We see us having to do more of what we are doing today, the regular-type warfare, but we also have to balance that with a requirement and a capability, or a capability, I should say, to do the traditional stuff and service our op plans in a large scale. So we have to be able to do both.

    Our lessons learned in Iraqi Freedom and what is going today, and to some extent the Afghanistan campaign, shows us that space is an absolute critical enabler for us. And it is going to be more so in the future.
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    And there are about, I guess, three general categories I could probably comment on. Number one is, we need to have beyond line of sight communications. We need to be able to communicate on the move. And technology, and all the studies, and everything I have seen, it seems that space is going to afford us that capability.

    And we are limited in bandwidth. Maybe we are limited in the way we manage bandwidth, but anyways, we are limited in that. And there is a limitation because then we cannot communicate to the degree we want, and space is probably the only solution for that capability.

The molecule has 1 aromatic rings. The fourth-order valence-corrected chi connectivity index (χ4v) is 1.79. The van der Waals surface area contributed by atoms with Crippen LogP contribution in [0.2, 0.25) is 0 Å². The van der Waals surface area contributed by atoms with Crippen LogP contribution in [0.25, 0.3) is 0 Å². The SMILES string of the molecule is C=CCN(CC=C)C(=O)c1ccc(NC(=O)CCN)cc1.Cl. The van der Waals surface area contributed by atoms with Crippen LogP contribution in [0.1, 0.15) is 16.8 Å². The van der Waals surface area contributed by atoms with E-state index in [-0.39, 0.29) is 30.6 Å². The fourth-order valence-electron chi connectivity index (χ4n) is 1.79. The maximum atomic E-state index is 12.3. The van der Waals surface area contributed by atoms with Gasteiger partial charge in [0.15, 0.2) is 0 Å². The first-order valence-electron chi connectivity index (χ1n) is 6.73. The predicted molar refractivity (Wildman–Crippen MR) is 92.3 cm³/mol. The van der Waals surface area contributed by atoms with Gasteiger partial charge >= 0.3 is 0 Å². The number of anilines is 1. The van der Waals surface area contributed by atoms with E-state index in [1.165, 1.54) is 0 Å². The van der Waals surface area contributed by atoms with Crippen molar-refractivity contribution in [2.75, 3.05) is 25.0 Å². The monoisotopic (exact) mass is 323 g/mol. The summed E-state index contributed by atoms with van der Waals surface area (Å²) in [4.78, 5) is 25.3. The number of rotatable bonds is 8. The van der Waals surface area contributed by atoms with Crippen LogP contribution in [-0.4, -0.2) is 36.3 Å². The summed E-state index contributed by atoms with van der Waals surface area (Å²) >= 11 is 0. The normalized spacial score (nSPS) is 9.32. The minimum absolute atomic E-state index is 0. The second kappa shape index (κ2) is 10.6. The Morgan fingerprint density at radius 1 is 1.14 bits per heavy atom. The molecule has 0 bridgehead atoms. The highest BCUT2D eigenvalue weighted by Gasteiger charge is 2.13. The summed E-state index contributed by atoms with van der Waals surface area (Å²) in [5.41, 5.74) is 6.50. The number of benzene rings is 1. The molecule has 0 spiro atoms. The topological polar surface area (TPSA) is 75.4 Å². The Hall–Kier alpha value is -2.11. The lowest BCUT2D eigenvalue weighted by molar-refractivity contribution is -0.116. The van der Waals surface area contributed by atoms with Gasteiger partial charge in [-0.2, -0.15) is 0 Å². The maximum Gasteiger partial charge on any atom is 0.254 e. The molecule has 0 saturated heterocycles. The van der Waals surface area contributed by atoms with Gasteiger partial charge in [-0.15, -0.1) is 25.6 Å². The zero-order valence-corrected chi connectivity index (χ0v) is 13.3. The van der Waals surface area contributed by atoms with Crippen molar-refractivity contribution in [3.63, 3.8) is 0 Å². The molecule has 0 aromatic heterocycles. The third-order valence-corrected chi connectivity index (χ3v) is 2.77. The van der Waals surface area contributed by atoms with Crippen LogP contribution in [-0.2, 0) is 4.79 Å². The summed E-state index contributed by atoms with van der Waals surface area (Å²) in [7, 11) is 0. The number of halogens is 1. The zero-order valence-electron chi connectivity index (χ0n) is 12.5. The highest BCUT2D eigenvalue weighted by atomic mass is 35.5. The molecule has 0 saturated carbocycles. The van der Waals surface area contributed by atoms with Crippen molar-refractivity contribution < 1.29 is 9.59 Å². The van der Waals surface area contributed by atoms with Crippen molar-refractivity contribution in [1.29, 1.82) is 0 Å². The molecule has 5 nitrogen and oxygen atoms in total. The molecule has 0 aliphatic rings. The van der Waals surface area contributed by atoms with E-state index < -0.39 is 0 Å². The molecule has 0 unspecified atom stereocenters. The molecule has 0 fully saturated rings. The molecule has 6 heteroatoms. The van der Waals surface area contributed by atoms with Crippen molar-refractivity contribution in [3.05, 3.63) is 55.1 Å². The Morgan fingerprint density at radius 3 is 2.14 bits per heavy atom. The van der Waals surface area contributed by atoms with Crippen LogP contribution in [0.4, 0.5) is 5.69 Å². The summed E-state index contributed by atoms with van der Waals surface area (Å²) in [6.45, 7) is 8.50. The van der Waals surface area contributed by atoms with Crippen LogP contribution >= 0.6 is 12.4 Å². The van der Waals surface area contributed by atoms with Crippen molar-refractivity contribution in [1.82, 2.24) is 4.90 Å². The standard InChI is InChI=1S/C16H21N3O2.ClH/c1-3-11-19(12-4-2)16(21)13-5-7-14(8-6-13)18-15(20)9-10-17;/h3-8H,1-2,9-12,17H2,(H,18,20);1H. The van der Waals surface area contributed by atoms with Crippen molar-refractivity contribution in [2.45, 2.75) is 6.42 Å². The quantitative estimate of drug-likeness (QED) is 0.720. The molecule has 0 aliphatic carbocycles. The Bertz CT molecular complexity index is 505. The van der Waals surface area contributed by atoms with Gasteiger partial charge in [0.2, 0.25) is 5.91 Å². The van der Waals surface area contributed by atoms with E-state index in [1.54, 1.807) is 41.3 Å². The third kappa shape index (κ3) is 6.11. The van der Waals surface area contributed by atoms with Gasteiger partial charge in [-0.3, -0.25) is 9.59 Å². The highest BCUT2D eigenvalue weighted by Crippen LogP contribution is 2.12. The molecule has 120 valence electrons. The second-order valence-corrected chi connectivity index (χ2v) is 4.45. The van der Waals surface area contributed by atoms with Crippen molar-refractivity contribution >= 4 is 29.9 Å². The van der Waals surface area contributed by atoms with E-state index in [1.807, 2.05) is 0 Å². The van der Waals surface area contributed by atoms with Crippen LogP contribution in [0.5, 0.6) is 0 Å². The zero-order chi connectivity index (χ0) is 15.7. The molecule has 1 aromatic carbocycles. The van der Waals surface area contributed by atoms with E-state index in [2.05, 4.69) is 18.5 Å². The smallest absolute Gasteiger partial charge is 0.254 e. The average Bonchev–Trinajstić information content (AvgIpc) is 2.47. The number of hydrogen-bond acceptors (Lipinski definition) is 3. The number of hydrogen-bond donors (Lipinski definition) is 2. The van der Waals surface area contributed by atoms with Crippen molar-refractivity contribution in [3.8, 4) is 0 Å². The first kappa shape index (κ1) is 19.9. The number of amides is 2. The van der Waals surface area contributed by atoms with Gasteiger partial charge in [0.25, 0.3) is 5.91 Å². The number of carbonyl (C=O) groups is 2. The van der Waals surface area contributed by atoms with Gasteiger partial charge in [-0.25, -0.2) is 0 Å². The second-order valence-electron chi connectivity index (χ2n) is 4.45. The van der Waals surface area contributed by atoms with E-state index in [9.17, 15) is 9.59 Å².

The other is the Intelligence, Surveillence, and Reconaissance (ISR) that was mentioned. We need, like the Army, we need to be able to have situation awareness, understand where key terrain is, who is there, what they are doing. And space systems offer that. We also need to be able to get that stuff down to the lower level.

    Sir, you mentioned the battalion level. We would like to get it down to a squad level. Because, in the future, we are looking at a concept called distributive ops, which means that we feel that we are going to have to operate in a distributed fashion over greater distances than we have traditionally done.

    And we are going to have to be able to communicate. I have mentioned that. But we are also going to have to have situational awareness on where the enemy is, what the terrain is like ahead of us. We may not just be in the desert. We need to be able to know who is on our flank and who is not, so there is some situational awareness piece there. And we need the revisit capability that was mentioned here so that we know what the enemy has done in time.
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    That has to be networked, as was mentioned. And we need to get it down to the lower levels. We are working on that. Distributive ops, the concept does that. It decentralizes our command and control and our operations down to the battalion and below level.

    We also need the ability to amass quickly, in case we need to put the force back together in a larger fashion, battalion and above, and address an enemy that is doing the same thing to us or there is a significant threat there.